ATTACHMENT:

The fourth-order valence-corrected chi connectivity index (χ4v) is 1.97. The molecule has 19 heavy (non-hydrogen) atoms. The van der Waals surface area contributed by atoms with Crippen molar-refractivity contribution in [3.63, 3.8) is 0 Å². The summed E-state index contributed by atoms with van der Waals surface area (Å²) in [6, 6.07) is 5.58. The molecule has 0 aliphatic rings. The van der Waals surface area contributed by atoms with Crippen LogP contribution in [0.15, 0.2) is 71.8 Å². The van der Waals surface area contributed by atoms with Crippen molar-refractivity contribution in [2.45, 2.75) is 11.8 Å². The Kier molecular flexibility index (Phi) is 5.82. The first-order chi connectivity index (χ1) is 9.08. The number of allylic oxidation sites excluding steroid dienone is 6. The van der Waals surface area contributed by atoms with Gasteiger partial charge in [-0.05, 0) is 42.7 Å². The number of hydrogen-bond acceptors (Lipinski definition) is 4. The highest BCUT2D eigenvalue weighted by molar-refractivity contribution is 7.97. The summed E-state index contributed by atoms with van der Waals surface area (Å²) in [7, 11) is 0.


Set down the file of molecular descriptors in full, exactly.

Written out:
The fourth-order valence-corrected chi connectivity index (χ4v) is 1.97. The molecule has 19 heavy (non-hydrogen) atoms. The van der Waals surface area contributed by atoms with Crippen molar-refractivity contribution in [3.63, 3.8) is 0 Å². The summed E-state index contributed by atoms with van der Waals surface area (Å²) in [6, 6.07) is 5.58. The molecule has 0 aliphatic rings. The van der Waals surface area contributed by atoms with Crippen LogP contribution in [0.15, 0.2) is 71.8 Å². The van der Waals surface area contributed by atoms with Crippen molar-refractivity contribution in [2.45, 2.75) is 11.8 Å². The Kier molecular flexibility index (Phi) is 5.82. The first-order chi connectivity index (χ1) is 9.08. The number of allylic oxidation sites excluding steroid dienone is 6. The van der Waals surface area contributed by atoms with Gasteiger partial charge in [-0.05, 0) is 42.7 Å². The number of hydrogen-bond acceptors (Lipinski definition) is 4. The highest BCUT2D eigenvalue weighted by molar-refractivity contribution is 7.97. The summed E-state index contributed by atoms with van der Waals surface area (Å²) in [7, 11) is 0.